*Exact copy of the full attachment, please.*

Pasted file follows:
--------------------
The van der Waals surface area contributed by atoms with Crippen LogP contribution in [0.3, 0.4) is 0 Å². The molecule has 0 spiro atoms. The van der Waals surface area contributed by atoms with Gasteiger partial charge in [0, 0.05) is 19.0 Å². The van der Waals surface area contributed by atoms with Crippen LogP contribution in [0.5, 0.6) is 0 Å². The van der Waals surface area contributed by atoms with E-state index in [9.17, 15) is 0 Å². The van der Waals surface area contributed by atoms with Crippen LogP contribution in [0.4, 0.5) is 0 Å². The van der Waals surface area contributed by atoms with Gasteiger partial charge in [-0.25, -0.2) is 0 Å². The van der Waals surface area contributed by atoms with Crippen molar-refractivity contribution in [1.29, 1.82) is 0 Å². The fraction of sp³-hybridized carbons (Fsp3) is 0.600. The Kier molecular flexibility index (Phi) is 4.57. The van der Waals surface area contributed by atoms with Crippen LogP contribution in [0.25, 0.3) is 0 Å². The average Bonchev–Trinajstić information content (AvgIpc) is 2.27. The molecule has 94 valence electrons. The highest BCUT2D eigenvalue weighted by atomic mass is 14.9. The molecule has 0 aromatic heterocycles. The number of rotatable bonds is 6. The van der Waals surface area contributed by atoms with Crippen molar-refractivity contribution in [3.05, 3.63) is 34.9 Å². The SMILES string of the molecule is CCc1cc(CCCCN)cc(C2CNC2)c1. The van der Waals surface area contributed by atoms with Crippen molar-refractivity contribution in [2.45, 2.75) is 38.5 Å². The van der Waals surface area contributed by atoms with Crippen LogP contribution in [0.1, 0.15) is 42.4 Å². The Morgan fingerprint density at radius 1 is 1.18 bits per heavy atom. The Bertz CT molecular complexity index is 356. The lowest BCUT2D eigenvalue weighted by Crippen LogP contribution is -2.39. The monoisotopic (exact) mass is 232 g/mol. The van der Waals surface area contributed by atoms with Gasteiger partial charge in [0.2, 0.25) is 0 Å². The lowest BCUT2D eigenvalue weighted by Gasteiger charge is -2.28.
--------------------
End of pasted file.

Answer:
The van der Waals surface area contributed by atoms with Crippen LogP contribution in [0.3, 0.4) is 0 Å². The molecule has 0 spiro atoms. The van der Waals surface area contributed by atoms with Gasteiger partial charge in [0, 0.05) is 19.0 Å². The van der Waals surface area contributed by atoms with Crippen LogP contribution in [0.5, 0.6) is 0 Å². The van der Waals surface area contributed by atoms with E-state index in [9.17, 15) is 0 Å². The van der Waals surface area contributed by atoms with Crippen LogP contribution in [0.4, 0.5) is 0 Å². The van der Waals surface area contributed by atoms with Gasteiger partial charge in [-0.25, -0.2) is 0 Å². The van der Waals surface area contributed by atoms with Crippen molar-refractivity contribution in [1.29, 1.82) is 0 Å². The fraction of sp³-hybridized carbons (Fsp3) is 0.600. The Kier molecular flexibility index (Phi) is 4.57. The van der Waals surface area contributed by atoms with Crippen LogP contribution in [0.25, 0.3) is 0 Å². The average Bonchev–Trinajstić information content (AvgIpc) is 2.27. The molecule has 94 valence electrons. The highest BCUT2D eigenvalue weighted by atomic mass is 14.9. The molecule has 0 aromatic heterocycles. The number of rotatable bonds is 6. The van der Waals surface area contributed by atoms with Crippen molar-refractivity contribution in [3.05, 3.63) is 34.9 Å². The SMILES string of the molecule is CCc1cc(CCCCN)cc(C2CNC2)c1. The van der Waals surface area contributed by atoms with Crippen molar-refractivity contribution in [2.45, 2.75) is 38.5 Å². The van der Waals surface area contributed by atoms with Crippen LogP contribution in [0.1, 0.15) is 42.4 Å². The Morgan fingerprint density at radius 1 is 1.18 bits per heavy atom. The Bertz CT molecular complexity index is 356. The lowest BCUT2D eigenvalue weighted by Crippen LogP contribution is -2.39. The monoisotopic (exact) mass is 232 g/mol. The van der Waals surface area contributed by atoms with Gasteiger partial charge in [0.2, 0.25) is 0 Å². The lowest BCUT2D eigenvalue weighted by Gasteiger charge is -2.28.